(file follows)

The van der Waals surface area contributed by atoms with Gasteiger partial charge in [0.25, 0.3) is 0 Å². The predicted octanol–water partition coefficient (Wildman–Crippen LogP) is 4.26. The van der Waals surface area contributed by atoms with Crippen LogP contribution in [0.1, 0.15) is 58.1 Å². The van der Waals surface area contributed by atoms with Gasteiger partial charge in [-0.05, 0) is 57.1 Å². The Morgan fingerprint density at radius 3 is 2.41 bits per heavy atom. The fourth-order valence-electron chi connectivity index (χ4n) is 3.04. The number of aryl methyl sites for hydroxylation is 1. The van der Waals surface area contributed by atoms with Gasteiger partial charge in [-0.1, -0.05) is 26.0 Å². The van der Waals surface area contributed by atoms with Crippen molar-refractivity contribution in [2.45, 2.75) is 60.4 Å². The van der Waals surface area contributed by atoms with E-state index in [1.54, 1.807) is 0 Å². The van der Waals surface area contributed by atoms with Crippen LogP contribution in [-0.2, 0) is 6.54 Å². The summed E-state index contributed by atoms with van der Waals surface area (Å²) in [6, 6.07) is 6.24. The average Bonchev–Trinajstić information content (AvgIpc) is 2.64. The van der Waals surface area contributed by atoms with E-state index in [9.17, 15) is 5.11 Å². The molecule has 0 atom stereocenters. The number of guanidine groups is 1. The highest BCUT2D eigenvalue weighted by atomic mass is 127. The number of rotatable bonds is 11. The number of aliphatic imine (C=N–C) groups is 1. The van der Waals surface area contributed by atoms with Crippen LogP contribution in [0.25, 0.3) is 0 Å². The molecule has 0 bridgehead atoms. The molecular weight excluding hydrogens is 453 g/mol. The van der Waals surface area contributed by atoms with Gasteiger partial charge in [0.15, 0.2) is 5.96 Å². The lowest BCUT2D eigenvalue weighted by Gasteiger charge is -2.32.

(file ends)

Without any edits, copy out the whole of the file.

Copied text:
The van der Waals surface area contributed by atoms with Gasteiger partial charge in [0.25, 0.3) is 0 Å². The predicted octanol–water partition coefficient (Wildman–Crippen LogP) is 4.26. The van der Waals surface area contributed by atoms with Crippen LogP contribution in [0.1, 0.15) is 58.1 Å². The van der Waals surface area contributed by atoms with Gasteiger partial charge in [-0.05, 0) is 57.1 Å². The Morgan fingerprint density at radius 3 is 2.41 bits per heavy atom. The fourth-order valence-electron chi connectivity index (χ4n) is 3.04. The number of aryl methyl sites for hydroxylation is 1. The van der Waals surface area contributed by atoms with Gasteiger partial charge in [-0.1, -0.05) is 26.0 Å². The van der Waals surface area contributed by atoms with Crippen molar-refractivity contribution in [2.45, 2.75) is 60.4 Å². The van der Waals surface area contributed by atoms with E-state index in [1.54, 1.807) is 0 Å². The van der Waals surface area contributed by atoms with Crippen LogP contribution in [-0.2, 0) is 6.54 Å². The summed E-state index contributed by atoms with van der Waals surface area (Å²) in [6, 6.07) is 6.24. The average Bonchev–Trinajstić information content (AvgIpc) is 2.64. The van der Waals surface area contributed by atoms with E-state index in [9.17, 15) is 5.11 Å². The molecule has 0 atom stereocenters. The number of guanidine groups is 1. The highest BCUT2D eigenvalue weighted by atomic mass is 127. The number of rotatable bonds is 11. The number of aliphatic imine (C=N–C) groups is 1. The van der Waals surface area contributed by atoms with Crippen LogP contribution in [0.25, 0.3) is 0 Å². The molecule has 0 bridgehead atoms. The molecular weight excluding hydrogens is 453 g/mol. The van der Waals surface area contributed by atoms with Gasteiger partial charge in [0.15, 0.2) is 5.96 Å². The lowest BCUT2D eigenvalue weighted by Gasteiger charge is -2.32.